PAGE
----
After worst season in 6 years, Reds can't afford to keep status quo any longer

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CINCINNATI — After their offense went flat in the closing weeks of the 2013 season that ended with a wild card loss in Pittsburgh, the Reds decided they had to change.

No, not the players. The batting coach. And the manager.

They fired Dusty Baker after a third playoff appearance in four seasons — their best stretch of success since the days of the Big Red Machine — and figured that Cincinnati could go deep into the postseason with the same group of players and different leadership.

An 86-loss season proved them wrong. Now, it's time to start changing the cast of players.

The Reds finished ahead of only the Cubs in the NL Central with a 76-86 mark that was their worst since 2008, when Baker and general manager Walt Jocketty took over. Jocketty got a two-year extension on Saturday, and manager Bryan Price has two years left on his deal, so those guiding the team won't change.

The cast of players could see some significant moves.

"We don't know what next year's going to bring — what guys are going to be here — but if we have our main core back and some guys step up off the bench, I think we'll be pretty good," third baseman Todd Frazier said. "Hopefully, we can keep our core together. We'll be fine."

It's going to take some maneuvering.

The Reds have three everyday players locked into big deals. Jay Bruce will make $12 million in 2015, second baseman Brandon Phillips will earn $12 million and first baseman Joey Votto will make $14 million. All three were hurt and had subpar years.

Starters Homer Bailey ($10 million) and Johnny Cueto ($10 million club option) would push the payroll to $58 million for those five alone. The Reds ranked 11th in the majors this season with a $114 million payroll.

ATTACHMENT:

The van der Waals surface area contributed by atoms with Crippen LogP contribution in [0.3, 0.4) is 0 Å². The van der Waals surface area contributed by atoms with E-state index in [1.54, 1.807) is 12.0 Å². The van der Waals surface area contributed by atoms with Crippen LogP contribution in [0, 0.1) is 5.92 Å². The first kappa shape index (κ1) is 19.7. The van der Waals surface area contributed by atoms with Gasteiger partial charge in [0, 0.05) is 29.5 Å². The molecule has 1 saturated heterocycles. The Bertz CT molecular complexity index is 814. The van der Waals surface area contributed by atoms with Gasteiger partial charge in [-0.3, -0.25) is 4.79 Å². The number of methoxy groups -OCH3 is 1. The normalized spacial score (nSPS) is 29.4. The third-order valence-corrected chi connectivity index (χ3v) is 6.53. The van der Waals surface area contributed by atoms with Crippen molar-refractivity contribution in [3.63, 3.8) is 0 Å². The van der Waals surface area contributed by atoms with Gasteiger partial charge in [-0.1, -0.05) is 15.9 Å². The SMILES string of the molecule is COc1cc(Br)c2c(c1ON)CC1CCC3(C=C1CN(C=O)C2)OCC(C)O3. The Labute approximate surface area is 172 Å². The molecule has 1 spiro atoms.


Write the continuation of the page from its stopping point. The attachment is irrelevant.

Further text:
The biggest question is what to do with Cueto, who is entering his option year and became the first Reds 20-game winner since 1988. He's in line for a big contract that the Reds can't afford unless they shed some of their other financial obligations.

They also need to upgrade an offense that was last in the majors in hits and batting average during the second half of the season.

They got impressive seasons from Frazier, catcher Devin Mesoraco and rookie center fielder Billy Hamilton. But Bruce (.217, 18 homers, 66 RBIs), Phillips (.266, 8, 51) and Votto (.255, 6, 23) were hurt and struggled.

Injuries affected the roster from the first day of spring training, when starter Mat Latos had surgery to repair torn knee cartilage. The Reds opened the season with eight players on the disabled list, including Latos, Mesoraco and closer Aroldis Chapman, who was hit above the left eye by a line drive and needed surgery.

The injuries continued throughout the season. Votto, who has a 10-year, $225 million deal through 2023, went on the disabled list twice with strained muscles above his left knee and didn't play after July 5.

"The biggest thing is health," Mesoraco said. "It wasn't just the injuries. It was who got hurt. The guys we missed made it tough."

The Reds struggled to put everything together until right before the All-Star break. After falling 8 ½ games back, they won 13 of 19 going into the break, pulling to within a game and a half of first place.

Instead of making trades to bolster the middle of the bullpen and acquire a right-handed hitter, the Reds maintained the status quo. They went 25-42 after the break, matching the club record for second-half futility. The 1933 team also had 25 wins after the All-Star game, the Reds' fewest in a non-strike season.

"There was a lot of positive individual stuff, and there was a period of time from late June to the All-Star break where we played some pretty dynamic baseball," Price said. "We were outstanding defensively.

"I know if we can get healthy, we'll be back in the middle of it."

They need to do some dealing, too.


Follow Joe Kay on Twitter: http://twitter.com/apjoekay

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